By Cindi John
BBC News community affairs reporter
As a highly-critical report into the death of Christopher Alder is published, the BBC News website looks at the background to what has become one of the UK's most controversial custody death cases.
The Alder family has mounted a long campaign for a public inquiry
During a night out in April 1998 Christopher Alder, 37, was injured in a scuffle outside a Hull hotel and went to the Hull Royal Infirmary for treatment.
The former paratrooper was subsequently arrested at the hospital by police officers for an alleged breach of the peace and taken to Queens Gardens police station.
The father-of-two died while lying face down and unconscious in a pool of blood in a police custody suite, as a group of officers stood chatting nearby.
Following Mr Alder's death, five police officers - Sergeant John Dunne and Constables Martin Barr, Neil Blakely, Nigel Dawson and Mark Ellerington - were suspended from duty and charged with manslaughter and misconduct in a public office.
Another man, Jason Paul, was charged with grievous bodily harm after voluntarily contacting the police as a witness to events outside the hotel.
Charges against Mr Paul were later dropped and in January 2006 he was
awarded £30,500 damages against Humberside Police.
A jury said it was "more likely than not that the police charged (Mr Paul) with causing GBH with intent to deflect potential criticism of the circumstances of Christopher Alder's death".
From the start, campaigners said Mr Alder's death was further evidence of the problem of a disproportionate number of black men dying in police custody.
CCTV footage of Mr Alder's death was shown in a BBC documentary
An inquest jury's verdict in August 2000 that the Falklands war veteran was unlawfully killed appeared to add ammunition to their case.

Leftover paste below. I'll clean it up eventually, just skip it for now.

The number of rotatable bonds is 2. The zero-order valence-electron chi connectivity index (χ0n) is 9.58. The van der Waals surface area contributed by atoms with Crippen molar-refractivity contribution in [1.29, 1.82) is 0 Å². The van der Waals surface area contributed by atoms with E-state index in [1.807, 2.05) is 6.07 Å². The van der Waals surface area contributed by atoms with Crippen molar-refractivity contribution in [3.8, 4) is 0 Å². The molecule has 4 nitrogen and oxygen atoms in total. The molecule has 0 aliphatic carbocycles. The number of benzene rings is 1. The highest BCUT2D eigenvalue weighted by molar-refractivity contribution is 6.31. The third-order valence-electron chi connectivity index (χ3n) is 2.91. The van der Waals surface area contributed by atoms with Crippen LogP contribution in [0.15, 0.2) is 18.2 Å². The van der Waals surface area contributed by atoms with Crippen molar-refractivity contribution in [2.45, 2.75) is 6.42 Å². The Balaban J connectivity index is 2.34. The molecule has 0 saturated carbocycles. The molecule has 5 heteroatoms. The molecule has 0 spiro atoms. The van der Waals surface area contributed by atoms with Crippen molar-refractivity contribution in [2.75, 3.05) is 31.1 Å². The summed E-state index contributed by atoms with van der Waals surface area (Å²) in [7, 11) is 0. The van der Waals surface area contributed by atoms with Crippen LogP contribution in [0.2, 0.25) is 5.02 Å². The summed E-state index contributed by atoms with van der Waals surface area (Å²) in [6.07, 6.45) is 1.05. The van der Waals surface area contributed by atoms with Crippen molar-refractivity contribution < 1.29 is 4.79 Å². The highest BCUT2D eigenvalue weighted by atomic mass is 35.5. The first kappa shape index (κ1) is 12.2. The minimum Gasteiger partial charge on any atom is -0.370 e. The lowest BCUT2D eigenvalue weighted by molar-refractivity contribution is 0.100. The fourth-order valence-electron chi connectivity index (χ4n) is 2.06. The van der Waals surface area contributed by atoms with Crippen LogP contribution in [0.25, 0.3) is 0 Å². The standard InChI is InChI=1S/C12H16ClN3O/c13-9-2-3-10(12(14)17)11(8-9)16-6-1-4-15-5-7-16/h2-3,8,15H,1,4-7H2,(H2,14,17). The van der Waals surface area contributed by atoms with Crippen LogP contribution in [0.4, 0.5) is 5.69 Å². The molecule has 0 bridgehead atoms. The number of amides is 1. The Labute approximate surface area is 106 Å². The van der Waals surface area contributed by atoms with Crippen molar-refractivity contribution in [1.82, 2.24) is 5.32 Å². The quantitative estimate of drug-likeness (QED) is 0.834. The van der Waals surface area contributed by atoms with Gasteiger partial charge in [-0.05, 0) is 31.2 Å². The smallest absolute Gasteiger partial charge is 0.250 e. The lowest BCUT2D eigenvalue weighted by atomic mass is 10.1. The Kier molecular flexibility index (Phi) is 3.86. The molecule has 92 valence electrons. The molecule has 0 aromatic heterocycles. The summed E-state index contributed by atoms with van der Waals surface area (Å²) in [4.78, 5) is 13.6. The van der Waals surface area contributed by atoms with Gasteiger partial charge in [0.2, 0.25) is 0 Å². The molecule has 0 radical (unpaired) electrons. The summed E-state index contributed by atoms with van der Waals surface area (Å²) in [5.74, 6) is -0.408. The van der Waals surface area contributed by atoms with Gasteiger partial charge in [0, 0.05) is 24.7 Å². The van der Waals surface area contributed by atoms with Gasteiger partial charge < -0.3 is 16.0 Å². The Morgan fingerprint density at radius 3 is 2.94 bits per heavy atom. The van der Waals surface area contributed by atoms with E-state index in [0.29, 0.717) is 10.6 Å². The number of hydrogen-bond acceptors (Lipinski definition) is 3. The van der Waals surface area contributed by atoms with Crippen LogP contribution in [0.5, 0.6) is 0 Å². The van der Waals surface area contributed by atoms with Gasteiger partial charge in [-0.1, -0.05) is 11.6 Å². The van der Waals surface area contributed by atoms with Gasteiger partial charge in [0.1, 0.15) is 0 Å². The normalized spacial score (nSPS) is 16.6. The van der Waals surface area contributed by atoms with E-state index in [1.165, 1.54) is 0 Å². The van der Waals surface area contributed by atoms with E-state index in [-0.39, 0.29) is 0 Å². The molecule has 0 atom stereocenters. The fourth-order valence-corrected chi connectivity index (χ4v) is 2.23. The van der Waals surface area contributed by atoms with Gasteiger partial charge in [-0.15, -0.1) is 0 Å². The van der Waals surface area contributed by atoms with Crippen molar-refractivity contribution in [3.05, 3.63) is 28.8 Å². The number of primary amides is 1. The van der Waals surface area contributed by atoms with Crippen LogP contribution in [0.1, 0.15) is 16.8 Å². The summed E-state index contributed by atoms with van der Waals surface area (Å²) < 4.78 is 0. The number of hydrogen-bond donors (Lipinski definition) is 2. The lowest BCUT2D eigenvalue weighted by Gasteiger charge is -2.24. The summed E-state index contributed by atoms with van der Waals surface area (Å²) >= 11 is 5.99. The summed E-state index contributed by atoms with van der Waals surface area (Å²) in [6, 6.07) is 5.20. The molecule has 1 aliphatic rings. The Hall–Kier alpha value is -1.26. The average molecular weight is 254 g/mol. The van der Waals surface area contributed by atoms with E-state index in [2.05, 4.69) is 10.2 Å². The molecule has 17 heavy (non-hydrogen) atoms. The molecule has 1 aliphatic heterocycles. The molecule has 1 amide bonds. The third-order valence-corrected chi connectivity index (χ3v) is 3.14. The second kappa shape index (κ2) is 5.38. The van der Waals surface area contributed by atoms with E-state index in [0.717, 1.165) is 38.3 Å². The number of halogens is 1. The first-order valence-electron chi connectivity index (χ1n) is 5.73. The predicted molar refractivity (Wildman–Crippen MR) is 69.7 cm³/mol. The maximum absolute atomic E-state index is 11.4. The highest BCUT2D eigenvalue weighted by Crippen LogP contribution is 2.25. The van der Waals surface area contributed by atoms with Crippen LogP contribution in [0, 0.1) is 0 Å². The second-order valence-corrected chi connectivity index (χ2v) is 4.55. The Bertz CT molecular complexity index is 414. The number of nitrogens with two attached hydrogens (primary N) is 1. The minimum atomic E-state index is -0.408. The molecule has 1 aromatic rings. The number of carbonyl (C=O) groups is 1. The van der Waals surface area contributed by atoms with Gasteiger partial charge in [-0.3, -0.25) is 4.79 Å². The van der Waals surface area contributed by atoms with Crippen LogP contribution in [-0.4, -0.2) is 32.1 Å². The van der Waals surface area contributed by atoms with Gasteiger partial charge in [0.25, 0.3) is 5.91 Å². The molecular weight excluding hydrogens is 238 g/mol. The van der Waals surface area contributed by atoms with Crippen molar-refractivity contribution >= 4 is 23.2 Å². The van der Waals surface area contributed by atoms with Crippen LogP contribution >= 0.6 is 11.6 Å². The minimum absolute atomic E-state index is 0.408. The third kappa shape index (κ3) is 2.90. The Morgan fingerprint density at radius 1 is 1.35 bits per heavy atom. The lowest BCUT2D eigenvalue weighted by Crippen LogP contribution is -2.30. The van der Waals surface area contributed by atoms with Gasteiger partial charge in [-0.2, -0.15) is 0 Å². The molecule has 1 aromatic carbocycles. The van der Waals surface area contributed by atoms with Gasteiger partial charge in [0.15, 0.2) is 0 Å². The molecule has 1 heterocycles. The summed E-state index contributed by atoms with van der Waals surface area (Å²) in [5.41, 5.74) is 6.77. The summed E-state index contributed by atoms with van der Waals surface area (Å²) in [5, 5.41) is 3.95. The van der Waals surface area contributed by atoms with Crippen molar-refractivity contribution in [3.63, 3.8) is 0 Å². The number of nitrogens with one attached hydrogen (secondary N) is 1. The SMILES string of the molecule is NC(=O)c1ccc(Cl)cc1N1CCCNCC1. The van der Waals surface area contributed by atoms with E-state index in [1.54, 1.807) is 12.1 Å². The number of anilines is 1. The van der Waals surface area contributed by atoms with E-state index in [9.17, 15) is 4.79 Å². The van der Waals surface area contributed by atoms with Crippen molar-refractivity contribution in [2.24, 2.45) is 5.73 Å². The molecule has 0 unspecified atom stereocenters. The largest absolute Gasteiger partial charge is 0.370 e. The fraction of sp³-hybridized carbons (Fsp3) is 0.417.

But, like the killing of black teenager Stephen Lawrence, it is perhaps the lack of a conviction of anyone in connection with Christopher Alder's death which has helped keep the case in the public spotlight.
The five Humberside officers went on trial at Teesside Crown Court in April 2002, but two months into the case the judge ordered the jury to acquit the officers of all the charges.
Mr Justice Roderick Evans said there was conflicting medical evidence about why Mr Alder became unconscious and what had killed him.
An independent hearing subsequently cleared all of the officers of neglect of duty allegations. And in December 2004 it emerged that four of the five officers had been allowed to retire.
After the officers were acquitted Christopher Alder's family began a campaign to get a public inquiry into his death.
In April 2004 they allowed the BBC to screen CCTV footage of Mr Alder's death in a documentary, Death on Camera.
It showed police officers laughing and joking as Mr Alder lay dying nearby on the police station floor. It was more than 10 minutes before officers realised the seriousness of the situation and went to his aid.
Mr Alder's sister, Janet, said it had not been an easy decision to allow the footage to be shown but the family felt "ordinary people need to know what's gone on."
But later that month the then-Home Secretary David Blunkett ruled against a public inquiry. Mr Blunkett said an inquiry could not be triggered by TV footage of material which was already known during the judicial and inquiry investigations.
He did, however, order the Independent Police Complaints Commission to review the circumstances of Mr Alder's death.
But the Alder family rejected the review as "meaningless".
"We believe special powers are needed here to open up everybody's involvement, that is the Crown Prosecution, the PCA , Yorkshire police and Humberside police and those police officers," Janet Alder said following the announcement of the review.
Publication of the report was due last year but was delayed when new evidence came to light. The IPPC's review findings were handed to the government in February.